One of the major points of emphasis in telemarketing training sessions is the fact that prospects do not see the telemarketer they’re talking to. That’s for agents to realize that since their voices are the only representation of their personality, it’s very important to keep a pleasant attitude at all times.

The Six Telemarketing Prospects You Meet

People have a general idea of bad attitude, and it’s almost common across most cultures. It can be born out of a recent bad experience, a sudden realization of worthlessness, a feeling of discomfort towards a particular place, person or situation, or perhaps something much deeper. But despite of its “subconscious” nature, an attitude is still, at the end of the day, a simple mental process.

Can we control our attitude towards something?

That’s a yes, according to Chris Widener, a New York Times and Wall Street best-selling business author and speaker ( Widener said that even though we do not control the circumstances around us, we can choose how we perceive and feel about them. Ultimately, the choice of a right attitude would open up new and better circumstances.

If you go to work despising the fact that you have to suffer for 8 hours, will people attempt to have a chat with you or sit beside you during lunch? Probably not. But if you spend those 8 hours with a contagiously positive attitude, things happen around you and opportunities are drawn towards your existence.

The Three Steps To Communicate Well In Lead Generation

Attitude in Telemarketing

You don’t need to see one’s face or observe one’s actions to make an assessment – you can draw an impression from the choice of words, the way sentences are structured, the timing of pauses, the indistinct sounds, and most importantly, the tone of voice.

Prospects almost recognize immediately if a telemarketer possesses a certain unpleasant attitude over the phone. It’s something that can be as explicit as a sound, but can also be as subtle as a gut feeling. Going into a call with a negative attitude can spell doom for a telemarketer. Attitude affects the way spiels are delivered, questions are answered, and objections are handled.

So how do you do it?

Stay healthy and well rested. In order for your mind and body to function stress-free, you need to have sufficient time to rest before you start calling people.

Contemplate on your job. Being a telemarketer involves several goals – both qualitative and quantitative. Take time to look at your level of satisfaction in performing your tasks, your plans of execution, and what rewards you will get if you succeed.

Avoid complaining. Every time you feel like whining about bad stuff happening around you, pause for a while, take a deep breath, and gradually let go of the negative thought and focus on the good stuff.

Smile. Before you pick up that phone, think about the things that make you happy, and make it a goal to share that attitude with whoever you’re going to talk to. If you start and end something with a happy face, you have nothing to lose.

Shaken, Not Stirred: The World of Telemarketing According to James Bond

Laser beams, high-tech cars, bad guys with accents, and strange women. These are the things that James Bond lives for.

What else has he not done? He’s battled terrorism and injustice, pledged services to the British monarchy and to his government agency (which always seems to depend on just one of their employees, perhaps due to staff shortage) while implanting a culture of fusing martial arts with good looks.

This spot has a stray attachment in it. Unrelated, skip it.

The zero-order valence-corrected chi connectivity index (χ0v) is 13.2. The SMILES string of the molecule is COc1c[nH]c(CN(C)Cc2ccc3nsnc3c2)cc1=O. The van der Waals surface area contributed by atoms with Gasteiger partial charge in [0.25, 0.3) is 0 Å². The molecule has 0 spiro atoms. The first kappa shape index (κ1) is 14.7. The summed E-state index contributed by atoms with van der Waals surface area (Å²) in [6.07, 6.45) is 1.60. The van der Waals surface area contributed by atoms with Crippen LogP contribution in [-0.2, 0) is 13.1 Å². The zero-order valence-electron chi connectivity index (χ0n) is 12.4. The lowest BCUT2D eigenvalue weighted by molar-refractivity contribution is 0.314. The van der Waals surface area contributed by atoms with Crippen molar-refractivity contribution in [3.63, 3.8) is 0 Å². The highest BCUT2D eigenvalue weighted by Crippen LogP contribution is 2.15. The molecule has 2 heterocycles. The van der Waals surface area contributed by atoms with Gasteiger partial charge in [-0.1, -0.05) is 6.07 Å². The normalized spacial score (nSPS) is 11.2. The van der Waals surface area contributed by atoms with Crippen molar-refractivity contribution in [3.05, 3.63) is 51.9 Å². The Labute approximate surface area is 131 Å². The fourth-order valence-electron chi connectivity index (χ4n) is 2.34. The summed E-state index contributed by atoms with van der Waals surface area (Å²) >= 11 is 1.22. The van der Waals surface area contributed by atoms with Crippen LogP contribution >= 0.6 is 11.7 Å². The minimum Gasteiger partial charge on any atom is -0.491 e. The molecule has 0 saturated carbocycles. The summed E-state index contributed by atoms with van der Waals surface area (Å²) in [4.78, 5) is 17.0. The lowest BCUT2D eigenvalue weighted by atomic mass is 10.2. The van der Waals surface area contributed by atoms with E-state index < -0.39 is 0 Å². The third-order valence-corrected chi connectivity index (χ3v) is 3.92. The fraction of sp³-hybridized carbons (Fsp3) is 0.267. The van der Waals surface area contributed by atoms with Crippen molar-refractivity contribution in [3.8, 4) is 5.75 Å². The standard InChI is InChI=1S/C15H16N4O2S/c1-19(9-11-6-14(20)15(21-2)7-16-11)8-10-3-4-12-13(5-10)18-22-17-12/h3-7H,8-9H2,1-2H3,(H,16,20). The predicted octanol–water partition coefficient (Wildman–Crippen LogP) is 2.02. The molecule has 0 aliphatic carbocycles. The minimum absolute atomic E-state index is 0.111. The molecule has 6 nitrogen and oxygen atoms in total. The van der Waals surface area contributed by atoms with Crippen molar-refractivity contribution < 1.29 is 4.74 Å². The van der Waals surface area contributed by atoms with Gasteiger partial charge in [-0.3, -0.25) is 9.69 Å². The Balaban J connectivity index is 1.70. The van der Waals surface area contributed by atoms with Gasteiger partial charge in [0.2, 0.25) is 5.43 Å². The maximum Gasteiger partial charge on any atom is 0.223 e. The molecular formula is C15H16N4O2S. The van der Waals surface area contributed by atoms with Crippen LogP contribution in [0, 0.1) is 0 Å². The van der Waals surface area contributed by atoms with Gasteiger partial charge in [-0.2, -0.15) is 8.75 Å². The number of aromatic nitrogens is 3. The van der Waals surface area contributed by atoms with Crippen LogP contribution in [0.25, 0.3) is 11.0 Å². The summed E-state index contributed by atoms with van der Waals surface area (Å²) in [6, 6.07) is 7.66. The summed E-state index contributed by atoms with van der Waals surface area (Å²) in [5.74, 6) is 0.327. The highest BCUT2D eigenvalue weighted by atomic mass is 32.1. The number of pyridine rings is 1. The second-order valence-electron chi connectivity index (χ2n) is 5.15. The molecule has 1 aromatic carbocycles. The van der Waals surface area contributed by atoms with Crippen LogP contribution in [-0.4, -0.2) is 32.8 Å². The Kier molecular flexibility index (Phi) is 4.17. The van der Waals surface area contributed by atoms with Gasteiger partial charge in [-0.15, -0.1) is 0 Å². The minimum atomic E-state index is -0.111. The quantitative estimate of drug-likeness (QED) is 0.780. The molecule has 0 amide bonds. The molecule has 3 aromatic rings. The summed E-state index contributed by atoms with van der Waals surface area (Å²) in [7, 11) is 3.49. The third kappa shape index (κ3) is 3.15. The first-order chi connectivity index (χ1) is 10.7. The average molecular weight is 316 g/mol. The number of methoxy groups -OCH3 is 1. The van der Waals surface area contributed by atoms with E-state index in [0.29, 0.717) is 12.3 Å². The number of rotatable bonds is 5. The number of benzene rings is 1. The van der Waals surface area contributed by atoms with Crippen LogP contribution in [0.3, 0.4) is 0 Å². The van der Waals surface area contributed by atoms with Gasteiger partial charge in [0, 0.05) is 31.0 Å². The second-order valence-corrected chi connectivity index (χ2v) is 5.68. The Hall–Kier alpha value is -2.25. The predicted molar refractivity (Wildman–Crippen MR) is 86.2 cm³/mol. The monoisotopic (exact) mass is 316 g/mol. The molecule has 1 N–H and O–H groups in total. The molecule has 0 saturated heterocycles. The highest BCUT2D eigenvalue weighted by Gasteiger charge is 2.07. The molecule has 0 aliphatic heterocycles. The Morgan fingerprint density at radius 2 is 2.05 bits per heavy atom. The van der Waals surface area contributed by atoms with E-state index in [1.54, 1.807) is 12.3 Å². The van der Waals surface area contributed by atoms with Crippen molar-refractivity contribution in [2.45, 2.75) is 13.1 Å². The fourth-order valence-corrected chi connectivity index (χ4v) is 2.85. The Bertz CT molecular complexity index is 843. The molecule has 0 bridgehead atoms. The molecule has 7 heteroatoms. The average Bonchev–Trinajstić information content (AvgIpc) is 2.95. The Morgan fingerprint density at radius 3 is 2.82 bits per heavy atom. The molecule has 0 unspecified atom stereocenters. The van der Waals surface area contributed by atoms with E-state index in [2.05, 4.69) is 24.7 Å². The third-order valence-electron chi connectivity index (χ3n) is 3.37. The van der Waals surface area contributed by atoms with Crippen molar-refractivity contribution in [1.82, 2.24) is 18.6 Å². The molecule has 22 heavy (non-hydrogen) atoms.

But there is more to this “international man of mystery” than meets the eye. He embodies the qualities of a strong-willed, purpose-driven individual with traits that ought to be emulated if you want to succeed in your marketing goals. You don’t have to beat up people with your bare hands, though.

Here are some telemarketing tips in retrospect to Bond style:

  • Know exactly what you want. Bond is known for being meticulous in every detail, right down to his vodka martini. Likewise, telemarketers should have a clear idea of their goals before they start calling people.
  • Be adaptive. Since 1962, Bond has been to over 50 countries around the world. But his travels seem as if he just drove to a local suburb. That’s because he easily blends with a new culture. Telemarketers can manifest this by being flexible to all types of personalities, race and status.
  • Dress to impress. You can almost immediately recognize Bond because of his trademark tuxedos. And although people obviously don’t see telemarketers, they can create their own “trademark” of class, articulation and oozing charisma.
  • Always have a backup plan. As Bond is no mediocre spy, he doesn’t go into a mission without possible alternatives. In the same light, telemarketers should see the value of foreseeing a potential setback and finding a quick fix real time.
  • Be a techie. Bond doesn’t manufacture his own gadgets, but he embraces them and accepts that his skill and physical strength are not sufficient for his line of work. Technology is also a huge part of telemarketing, as it aids in accomplishing tasks more efficiently. One who has difficulty in grasping technology is likely doomed to be obsolete.
  • Don’t panic. Despite of countless life-threatening situations Bond had been in, you never see him lose his cool (at least on the outside). Telemarketing is by no means life-threatening, so there shouldn’t be any reason to panic. Develop a mechanism of responding to stress with grace, elegance, and, in Bond’s case, resolute charm.

Improve Your Appointment Setting Call Handling



In any appointment setting campaign, calling B2B leads prospects on the phone is a normal activity. After all, identifying business leads and nurturing them for future conversion is not something you can do simply online. Either you talk directly to your prospects or, if not possible, use direct communication tools for it, like telemarketing, as an example. But since we are talking about calling prospects, we need to be good in handling it. So, how will you go about it, then?